I found myself the other day just a few ingredients shy of a dish that has been on my “to cook” list for some time now. (Side note: said dish is supremely flavorful, and is now in the permanent file.) As I walked to the store, my mind was buzzing, but not with visions of the promised lightly caramelized butternut squash, pungently sweet red onion, or earthy chickpeas. No, my mind was focused on the tahini I was about to purchase, and on cookies.
You see, I had just made a batch of cookies to scratch a baking itch, and to provide a little midday relief for the sweet tooth that occasionally plagues me. They were nothing out of the ordinary, just little chocolate chip guys with a small handful of steel-cut oats added. Perfectly fine. But as respectable as those cookies had been, they just didn’t ring my bell. They were good, but not great. Me, I want cookies to be unquestionably worth every calorie. Good is not good enough; I want them to be friggin’ amazing.
And so, sub-par cookies tugging at my mind, I set out to buy tahini. Since my last jar of tahini lasted me approximately five years (before I threw it out), I wondered what to do with the remainder of this jar. Somewhere along the way to the store, the idea came to use it in cookies. But not just any cookies, shortbread cookies. And, ooh!, with chocolate! Sesame seed butter and chocolate? Yes, please.
I wasn’t sure where that idea had come from; but when I got home to search my saved recipes for shortbread, sure enough, there was a tahini shortbread recipe recently ripped from Food & Wine Magazine. Of course. How quickly I forget; luckily, my brain had filed that away for such a time as this. The idea of tahini in a shortbread cookie, with a generous amount of salt, sounded like exactly what I was looking for.
But in my search, another recipe caught my eye (original source forgotten, a copy is here), one for shortbread in the French-style, known as a sablé. This dough, however, used a hard-boiled egg yolk, of all unusual things to put in a cookie. Being a sucker for unusual ingredients, it was impossible to choose between the two recipes, especially since the latter included a chocolate variation.
There was nothing to do but incorporate elements from both recipes: the egg yolk and cocoa from the one, the tahini from the other. The dough tasted and smelled exquisite, redolent with the nutty aroma and flavor of sesame, rich with chocolate and a gluttony of butter. Rolled in coarse turbinado sugar, the edges glistened.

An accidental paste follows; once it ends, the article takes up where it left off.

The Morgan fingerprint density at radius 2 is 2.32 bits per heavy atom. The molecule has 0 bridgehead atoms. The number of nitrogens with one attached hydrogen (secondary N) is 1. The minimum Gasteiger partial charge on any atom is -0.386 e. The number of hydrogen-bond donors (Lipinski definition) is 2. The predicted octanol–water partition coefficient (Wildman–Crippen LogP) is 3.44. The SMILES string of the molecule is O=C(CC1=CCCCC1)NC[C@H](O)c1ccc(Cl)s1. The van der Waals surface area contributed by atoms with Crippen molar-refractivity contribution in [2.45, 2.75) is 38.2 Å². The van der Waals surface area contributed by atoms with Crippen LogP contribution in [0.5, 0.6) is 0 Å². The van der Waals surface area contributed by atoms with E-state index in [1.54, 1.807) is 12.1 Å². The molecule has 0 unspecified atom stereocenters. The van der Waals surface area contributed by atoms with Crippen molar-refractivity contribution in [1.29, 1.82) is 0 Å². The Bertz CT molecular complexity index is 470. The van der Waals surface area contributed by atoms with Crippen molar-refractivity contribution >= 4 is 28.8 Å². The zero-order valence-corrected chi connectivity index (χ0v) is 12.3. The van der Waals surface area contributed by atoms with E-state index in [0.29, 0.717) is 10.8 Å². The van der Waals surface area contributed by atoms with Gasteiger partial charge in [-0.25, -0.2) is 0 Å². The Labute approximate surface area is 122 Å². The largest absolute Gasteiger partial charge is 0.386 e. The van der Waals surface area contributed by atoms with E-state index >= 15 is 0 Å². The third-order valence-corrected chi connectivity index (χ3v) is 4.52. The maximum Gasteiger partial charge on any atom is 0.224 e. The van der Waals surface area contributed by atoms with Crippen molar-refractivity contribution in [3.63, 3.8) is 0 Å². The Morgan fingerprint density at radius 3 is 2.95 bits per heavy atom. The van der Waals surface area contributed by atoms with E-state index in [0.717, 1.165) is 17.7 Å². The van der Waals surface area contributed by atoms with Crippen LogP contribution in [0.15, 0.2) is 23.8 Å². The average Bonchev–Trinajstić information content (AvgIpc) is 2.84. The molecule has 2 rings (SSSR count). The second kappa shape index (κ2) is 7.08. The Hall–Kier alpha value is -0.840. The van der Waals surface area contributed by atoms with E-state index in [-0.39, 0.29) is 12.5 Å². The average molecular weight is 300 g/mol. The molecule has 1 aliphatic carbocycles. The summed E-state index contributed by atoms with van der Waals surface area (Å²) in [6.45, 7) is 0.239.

The fragile texture was textbook sablé, crumbling at the merest pressure into the most beautiful sandy crumbs, and the generous pinch of salt in the dough lends an intriguing and almost savory note. If I’m honest, I only wish the tahini flavor had held up in the oven a little more. So sesame-forward in the dough, it seemed to succumb readily to the chocolate flavor after baking. Rolling the dough in sesame seeds instead of sugar would accentuate it, of course; but I can’t imagine giving up that fantastic crunch of coarse sugar against melting sablé crumb.
As good as these cookies were straight from the oven, they’ve only improved after sitting for a day or two. They seem to take on new complexity of flavor with every hour that passes, and the incomparable texture remains just as good. With this recipe, the disappointment of sub-par cookies will never haunt you; these are absolutely worth every single calorie.
Chocolate Tahini Sablés
Makes about fifty 1 1/2 inch cookies
- 1 large egg
- 10 tablespoons unsalted butter, at room temperature
- 1 cup (5 ounces) tahini, stirred
- 3 tablespoons (1 1/2 ounces) granulated sugar
- 3 tablespoons (1 1/2 ounces) brown sugar
- 1 teaspoon salt
- 1 1/2 cups (6 7/8 ounces) unbleached all-purpose flour
- 1/4 cup (1 ounce) unsweetened cocoa powder
- 1 teaspoon instant coffee
- Coarse sugar (such as turbinado or demerara), for finishing
- 1. Hard-boil the egg by placing it in a small saucepan. Cover with cold water. Bring to a boil. When the water reaches a boil, remove it from the heat. Cover the pan, and let the egg stand in the water for 10 minutes. Meanwhile, fill a small bowl with ice water. When the egg is done, transfer it to the ice bath, and chill for 5 minutes. Peel, and discard (or eat) the white. Press the yolk through a fine mesh strainer into the bowl of a stand mixer.
- 2. Add the softened butter, tahini, sugars, and salt. Using the paddle attachment, cream the mixture together at medium speed until light and fluffy, about 4 minutes, scraping the bowl as needed.
- 3. Meanwhile, whisk together the flour, cocoa, and instant coffee. Add to the other ingredients, and mix on low until just incorporated, scraping the bowl once or twice.
- 4. Divide the dough in half, place each half on a piece of parchment or wax paper, and shape each piece into a log about 1 or 1 1/2 inches in diameter. Wrap the paper around the dough, and twist the ends to seal. Refrigerate until firm, 1 to 2 hours.
- 5. Preheat the oven to 325º F, and position a rack in the center of the oven. Line a large baking sheet with parchment paper, or grease it lightly. Sprinkle a generous handful of coarse sugar on a flat surface (such as a cutting board), unwrap one log of dough, and roll it in the sugar until completely coated, pressing to adhere the sugar. Slice the log crossways, and arrange the slices on the prepared baking sheet.
- 6. Bake at 325º F for about 25 minutes, or until the cookies are set and no longer feel very soft when touched lightly. Slide the parchment onto a cooling rack, and let cookies cool completely. Repeat coating, slicing, and baking with the remaining log of dough. Cookies will keep for up to a week in an airtight container at room temperature.
1. If you’d like to boost the sesame flavor, try rolling the cookies in sesame seeds instead of the sugar.